Is Filipino Spanish?

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If you’ve ever overheard Philippine natives talking (and you happen to know some Spanish), then chances are you’ve wondered if Filipino is a Spanish dialect. That’s because there are many words in Filipino that sound and mean the same as Spanish.

However, even though they sound the same, “Filipino” is a language all of its own and refers to the official national language of the Philippines (also called Tagalog). It’s also common for Philippine natives also call themselves Filipino. So the short answer is, “No. Filipino is not Spanish.”

So why do people think that it might be Spanish? … Well, there is LOTS of historical Spanish influence on the country that has grafted itself into the language and culture, but it’s nothing close to Spanish. Let’s dig in!

Spanish Influence on Filipino (Tagalog)

Filipino was deeply impacted by Spanish—that’s one of the lasting effects of more than 300 years of Spanish rule in the Philippines that started way back in the 16th century. To this day, Filipinos still use the words that came from Spanish.

Here’s one example: Listen to this Filipino phrase with me: Kamusta?

^ Kamusta? (How are you?)

Kamusta sounds almost identical to its Spanish origin: Como está? And they both mean “How are you?” Listen to them back to back below. Can you hear the slight differences?

^ Kamusta? vs. ¿Cómo está?

Kamusta?” or “Kamusta ka?” is a Filipino word that means “How are you?” Try it yourself: Kamusta ka? (Ka – mus – ta ka?)

^ Kamusta ka? (How are you? – More personal)

If you’re familiar with Spanish you probably noticed the similarity right away, right? This is just one example of a popular Filipino phrase that came from Spanish. There are many other examples of such phrases and words.

Let’s Practice Saying ‘How are you?’ in Filipino (Tagalog)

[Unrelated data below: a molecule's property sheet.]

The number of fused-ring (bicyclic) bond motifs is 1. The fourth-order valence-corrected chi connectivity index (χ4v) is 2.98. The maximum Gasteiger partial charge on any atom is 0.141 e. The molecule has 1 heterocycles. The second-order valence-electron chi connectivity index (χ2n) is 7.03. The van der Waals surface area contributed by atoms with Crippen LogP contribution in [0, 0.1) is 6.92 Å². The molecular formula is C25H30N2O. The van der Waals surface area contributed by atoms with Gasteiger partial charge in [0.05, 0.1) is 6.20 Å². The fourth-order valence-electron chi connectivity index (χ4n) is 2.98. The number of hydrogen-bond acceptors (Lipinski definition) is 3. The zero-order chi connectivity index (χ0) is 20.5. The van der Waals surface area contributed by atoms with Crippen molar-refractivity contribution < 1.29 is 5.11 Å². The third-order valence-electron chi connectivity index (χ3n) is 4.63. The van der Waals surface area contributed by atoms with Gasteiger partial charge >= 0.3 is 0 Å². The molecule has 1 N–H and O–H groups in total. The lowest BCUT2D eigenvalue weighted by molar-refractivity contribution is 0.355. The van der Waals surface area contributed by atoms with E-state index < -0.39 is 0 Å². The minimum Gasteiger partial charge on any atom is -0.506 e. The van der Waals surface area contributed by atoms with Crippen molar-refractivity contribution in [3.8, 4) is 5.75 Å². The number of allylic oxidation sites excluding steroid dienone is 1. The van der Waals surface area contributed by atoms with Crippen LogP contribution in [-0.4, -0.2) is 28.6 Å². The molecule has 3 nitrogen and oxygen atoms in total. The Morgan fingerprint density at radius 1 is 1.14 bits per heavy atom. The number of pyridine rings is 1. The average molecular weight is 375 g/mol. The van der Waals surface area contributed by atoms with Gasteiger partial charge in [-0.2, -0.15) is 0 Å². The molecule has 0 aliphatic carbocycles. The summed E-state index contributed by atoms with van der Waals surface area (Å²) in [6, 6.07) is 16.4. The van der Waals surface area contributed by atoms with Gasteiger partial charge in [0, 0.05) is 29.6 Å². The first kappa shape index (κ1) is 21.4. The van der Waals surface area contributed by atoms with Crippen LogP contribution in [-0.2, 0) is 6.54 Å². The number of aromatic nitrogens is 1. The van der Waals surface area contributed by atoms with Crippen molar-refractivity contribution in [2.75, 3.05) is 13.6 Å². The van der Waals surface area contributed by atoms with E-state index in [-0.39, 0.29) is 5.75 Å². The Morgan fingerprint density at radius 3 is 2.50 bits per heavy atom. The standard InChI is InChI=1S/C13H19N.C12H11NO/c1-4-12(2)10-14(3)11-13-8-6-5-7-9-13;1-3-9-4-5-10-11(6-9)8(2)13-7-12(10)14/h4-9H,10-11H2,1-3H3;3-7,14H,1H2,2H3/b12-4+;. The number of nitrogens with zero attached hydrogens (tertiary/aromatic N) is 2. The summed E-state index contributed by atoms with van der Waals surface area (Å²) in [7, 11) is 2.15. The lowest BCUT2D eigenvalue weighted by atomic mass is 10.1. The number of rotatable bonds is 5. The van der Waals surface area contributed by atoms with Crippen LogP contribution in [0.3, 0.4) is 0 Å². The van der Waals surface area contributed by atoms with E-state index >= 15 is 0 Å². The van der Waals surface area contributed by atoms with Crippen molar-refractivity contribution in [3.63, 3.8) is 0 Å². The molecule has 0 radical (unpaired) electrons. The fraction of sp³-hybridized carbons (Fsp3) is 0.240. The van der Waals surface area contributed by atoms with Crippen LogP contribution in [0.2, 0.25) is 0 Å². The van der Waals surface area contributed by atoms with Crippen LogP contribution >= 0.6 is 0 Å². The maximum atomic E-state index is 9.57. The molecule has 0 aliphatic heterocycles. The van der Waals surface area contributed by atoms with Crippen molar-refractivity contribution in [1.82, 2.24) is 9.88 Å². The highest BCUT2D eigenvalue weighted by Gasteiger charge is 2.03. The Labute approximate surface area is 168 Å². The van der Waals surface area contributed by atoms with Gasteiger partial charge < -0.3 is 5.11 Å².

Here are a few different phrases using “Kamusta…?” in Tagalog (Filipino):

Kamusta nanay mo? (How is your Mom?)
Kamusta pakiramdam mo? (How are you feeling?)
Kamusta trabaho mo? (How’s your work?)

^ Kamusta nanay mo? (How is your Mom?)
^ Kamusta pakiramdam mo? (How are you feeling?)
^ Kamusta trabaho mo? (How’s your work?)

Filipino Is Influenced by Spanish, Not Defined by it

The Filipino language being deeply influenced by Spanish for a large part of its history is not the same as being totally defined by it. And despite the many vocabulary similarities between the two languages, Filipino, as a whole, is not Spanish nor does it sound Spanish. You’ll definitely notice this as you begin to learn more Tagalog.

In fact, as a whole it doesn’t sound close to any Latin based language (Italian, French, Spanish, Portuguese, etc). With most of these Latin-based languages you can get a head-start by learning one and then the other, but that’s simply not the case when it comes to Filipino. Sure, many words sound similar, nearly exactly the same in many cases, but the Filipino language as a whole is a completely different work of art. And you’re going to love learning it!

More than 3 centuries of Spanish rule in the Philippines inevitably had an influence over the Filipino language, but the Philippines still pretty much maintained its major regional and indigenous languages which belong to the AUSTRONESIAN language family. Today, it is very rare, if not impossible, to find a true Spanish speaker in the country.

To Sum it All Up

In the same way that the Filipinos, a non-Spanish speaking people, were influenced by Spain during its colonial history but are presently not collectively identified as a Hispanic race, the language Filipino is not defined and should not be described as Spanish or Hispanic. Filipino is not considered a variation, derivative or dialect of Spanish despite Spanish being the origin of similar or identical Filipino words. For more information on this, see our article, ‘Are Filipinos Hispanic?’

Before You Go

Let us know your favorite way to say, “How are you?” in in any first or second language you know? Let’s see how many different ways we can get in the and comments below! 😉

Marie Gutierrez

Filipino (Tagalog) is my native language, but with more than 15 years experience writing professionally in English, I am uniquely qualified to flex my semicolons to help others learn this magnificent language and let you in on cultural insights that you won't get anywhere else.


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